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With World AIDS Day coming up on Dec. 1, celebrity activist Christy Turlington Burns reports on her ongoing work with (RED) and the ONE Campaign on the No Child Born with HIV campaign. At Opportunity, we’re inspired by her commitment to improving the lives of women in the developing world with these health initiatives. The following blog post, “Day Two in Guatemala: An Inside Look at Health Programs that Work,” written by Burns, was originally published on the ONE Blog, and it is Burns’ second post in the three-part series:
Christy Turlington Burns is visiting Guatemala to check in on maternal health progress after shooting a piece of her documentary, No Woman No Cry, there a few years ago…
After focusing on the HIV pieceof the maternal, newborn and child health puzzle yesterday, I was eager to see more broadly what has been happening in Guatemala. Thanks to our friends at USAID, we had a full day of seeing a wide array of service provision in the Chimaltenango region.
The Guatemalan government has committed to scaling up access to primary health care through its Extension of Coverage Program. This is a concept that I’ve seen used so beautifully in different parts of the world and it just makes good sense. Rather than encourage people to seek services in regional hospitals or clinics that do not have the capacity to provide general health care, the program deploys health care workers across a region and treat people where they are in their communities instead.
In this case, we traveled to a village called El Rosario where Renacimiento, a local NGO, has extended the traditional health services by establishing temporary “convergence centers” (a monthly, rotating, day-long health clinic) in a volunteer’s home. We visited with a young female general practitioner, Claudia, who visits this community regularly to provide a range of familyhealth care including prenatal, postnatal and child health services. She relies heavily on the nurses, midwives and the community health workers to help her reach more patients in the surrounding areas. And it’s working. We were astounded to learn that this community hasn’t had a maternal mortality in two years.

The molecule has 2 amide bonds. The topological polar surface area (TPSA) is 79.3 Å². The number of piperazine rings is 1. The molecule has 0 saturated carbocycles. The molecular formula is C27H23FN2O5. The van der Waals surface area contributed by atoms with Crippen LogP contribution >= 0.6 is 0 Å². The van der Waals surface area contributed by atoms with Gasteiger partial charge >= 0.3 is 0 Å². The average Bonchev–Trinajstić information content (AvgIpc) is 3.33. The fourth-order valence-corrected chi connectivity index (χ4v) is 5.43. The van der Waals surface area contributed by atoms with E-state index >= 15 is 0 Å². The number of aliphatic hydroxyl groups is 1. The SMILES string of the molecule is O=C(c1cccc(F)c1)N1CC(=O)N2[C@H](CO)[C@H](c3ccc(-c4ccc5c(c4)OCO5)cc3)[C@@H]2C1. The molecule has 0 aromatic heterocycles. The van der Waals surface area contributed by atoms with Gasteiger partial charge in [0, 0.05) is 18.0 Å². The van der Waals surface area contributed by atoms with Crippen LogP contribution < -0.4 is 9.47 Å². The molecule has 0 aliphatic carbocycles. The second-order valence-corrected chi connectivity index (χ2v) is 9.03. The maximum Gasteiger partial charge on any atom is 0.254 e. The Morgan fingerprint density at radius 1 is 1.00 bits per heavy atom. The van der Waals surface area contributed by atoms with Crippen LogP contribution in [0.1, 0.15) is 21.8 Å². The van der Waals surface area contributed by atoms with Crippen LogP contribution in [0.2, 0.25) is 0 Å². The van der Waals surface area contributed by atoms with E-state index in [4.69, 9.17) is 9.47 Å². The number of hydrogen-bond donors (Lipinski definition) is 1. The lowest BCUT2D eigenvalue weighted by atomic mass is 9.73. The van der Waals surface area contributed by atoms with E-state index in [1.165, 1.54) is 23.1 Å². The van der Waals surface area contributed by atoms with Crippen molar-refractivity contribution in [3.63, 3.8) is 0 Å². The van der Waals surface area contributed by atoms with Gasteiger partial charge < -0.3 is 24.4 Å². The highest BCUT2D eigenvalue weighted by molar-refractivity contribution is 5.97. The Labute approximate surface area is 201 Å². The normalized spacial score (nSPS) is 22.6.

This is an incredible achievement in a country that has one of the highest maternal mortality rates in the Latin American and Caribbean region. The region as a whole had 54 mortalities per 1,000 live births when the program first started nine years ago, but today that’s been cut by more than half down to 21 mortalities per 1,000 births.
We had a great conversation about the major barriers to scaling up, which seemed to us a fantastic model. Limited health care workers are of course a primary concern, but reliable, sustainable resources through the Ministry of Health was also an issue. Guatemala has proven that it can reach people and scale up its efforts. The Extension of Coverage program actually exceeded its original targets and reached 5 million Guatemalans, but then had to close 100 convergence programs and thus cut one million people off of coverage due to a lack of funds to pay salaries…
For more on Christy Turlington Burns’ visit to Guatemala, read the full post at the ONE Blog.